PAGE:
See that redhead? That’s my grandmother. Yes, I know it looks like we aren’t related. Correct, she does look more like my husband. But we can talk about that more later.
Right now, let’s get back to her. She weighed about 95 pounds on my wedding day. Always a tiny little peanut, grandma was a soft-spoken, yet feisty at times Italian. Grams could make pasta from scratch, clean the house, crochet you a sweater and beat you at a game of Rummikub all at once. She was a force to be reckoned with…and could put the fear of God in anyone with her trusty wooden spoon. I swear, she had ninja-level skills with that thing.
My first teacher in terms of cooking was my grandmother. You see, I was raised by my grandparents for a large portion of my childhood and watched my grandmother begin cooking each day around 7 a.m. Spending time with one another around the breakfast/lunch/dinner table was important in our home. It didn’t matter what time of the day or night you came home, there was food waiting for you. My friends always enjoyed coming over as well because they knew grandma was going to spoil them with something.
She taught me how to make all of the classics from scratch – Manicotti, Sunday Sauce, Pizza Rustica and Rugelach. Unfortunately, it wasn’t until my teens that we realized dairy and gluten (staples of the Italian diet) were actually making me sick. In my twenties, I began to explore food in different ways and always leaned towards very clean recipes. I also discovered juicing – which if you haven’t heard my full story, was one of the key factors to helping me get out of the wheelchair.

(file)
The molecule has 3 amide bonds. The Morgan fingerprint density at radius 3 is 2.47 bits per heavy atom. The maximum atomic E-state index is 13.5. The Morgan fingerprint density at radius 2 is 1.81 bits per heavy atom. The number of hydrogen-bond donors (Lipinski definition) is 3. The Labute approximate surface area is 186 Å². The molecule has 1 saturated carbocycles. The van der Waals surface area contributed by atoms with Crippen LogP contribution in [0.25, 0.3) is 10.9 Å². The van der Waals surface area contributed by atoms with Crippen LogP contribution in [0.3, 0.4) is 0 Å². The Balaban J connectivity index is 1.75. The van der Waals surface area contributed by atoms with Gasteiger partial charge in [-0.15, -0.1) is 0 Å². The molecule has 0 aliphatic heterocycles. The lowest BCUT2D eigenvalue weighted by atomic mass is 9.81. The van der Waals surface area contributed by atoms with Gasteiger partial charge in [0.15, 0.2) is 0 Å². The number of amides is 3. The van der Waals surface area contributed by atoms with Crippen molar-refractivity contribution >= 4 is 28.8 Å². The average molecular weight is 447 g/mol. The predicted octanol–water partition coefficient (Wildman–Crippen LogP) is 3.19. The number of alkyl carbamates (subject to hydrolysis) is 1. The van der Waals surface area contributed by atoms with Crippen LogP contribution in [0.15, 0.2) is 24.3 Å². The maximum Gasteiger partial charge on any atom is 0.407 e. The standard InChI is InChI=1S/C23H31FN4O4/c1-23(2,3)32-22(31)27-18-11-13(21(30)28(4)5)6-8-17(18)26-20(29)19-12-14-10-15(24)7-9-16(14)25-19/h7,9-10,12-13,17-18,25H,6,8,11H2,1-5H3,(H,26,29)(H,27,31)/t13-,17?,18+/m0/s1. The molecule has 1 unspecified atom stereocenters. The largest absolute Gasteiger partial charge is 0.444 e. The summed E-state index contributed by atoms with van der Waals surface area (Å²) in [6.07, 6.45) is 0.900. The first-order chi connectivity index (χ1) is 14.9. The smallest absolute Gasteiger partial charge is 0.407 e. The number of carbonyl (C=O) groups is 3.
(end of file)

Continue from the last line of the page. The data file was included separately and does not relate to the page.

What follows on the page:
I will always be thankful to Grams for sparking my initial love for cooking. There isn’t a day that goes by where I don’t think of her in her favorite room in the house, the kitchen. I would even take a smack with the wooden spoon again if it meant she was still here with me. Her name was Rose, although she was often called Drill Sergeant, The General, and Chief.
The wedding shot above was the last picture we took with my grandmother. She passed away a few weeks after my husband and I were married. I was a disaster. I couldn’t eat. In fact, I barely ate for a month and slept most of that January away. Survival hung on a few gulps of water I would take from our bathroom sink every few hours.
It took a long time for me to get back into the kitchen. It was our special place where we laughed, bickered, pigged out and made memories. She would tell me stories about working as a seamstress in New York City’s Fashion district after she was married. Her job was to sew belts, underwear and bras. My grandfather worked at the Ronzoni Macaroni Factory. Together, they made around $30 a week.
I couldn’t get enough of those stories…
While the skills my grandmother taught me were unmatchable, I realized I still had (and have) a lot to learn. And I discovered that there is something beyond Italian cooking and food (please don’t repeat this to my family, like ever). Eventually, I wanted to take my love for food, cooking and health to the next level. To do this, I enrolled in the following courses:
- ROUXBE’s Plant-Based Chef Certification Program
- Elaina Love’s Raw Food Chef Certification Program
- Shaw Academy’s Nutrition Coaching Diploma Program
- David Wolfe’s Nutrition Coaching Certification Program
To me, these are terrific options for those who are interested in learning about clean food and nutrition. These courses have helped me create and share healthy, delicious recipes with others (though not all are plant-based and raw).
Today, I like to think my grandmother is glancing down from a card game in heaven to see what I am up to in the kitchen. In the last few years of her life, she saw my health go downhill quickly. So much has happened since then, I wish there was a way to send a message into heaven. Until we embrace again, my culinary efforts are created in her memory.
Do you love to cook? If so, I’d love to hear about it – and who taught you!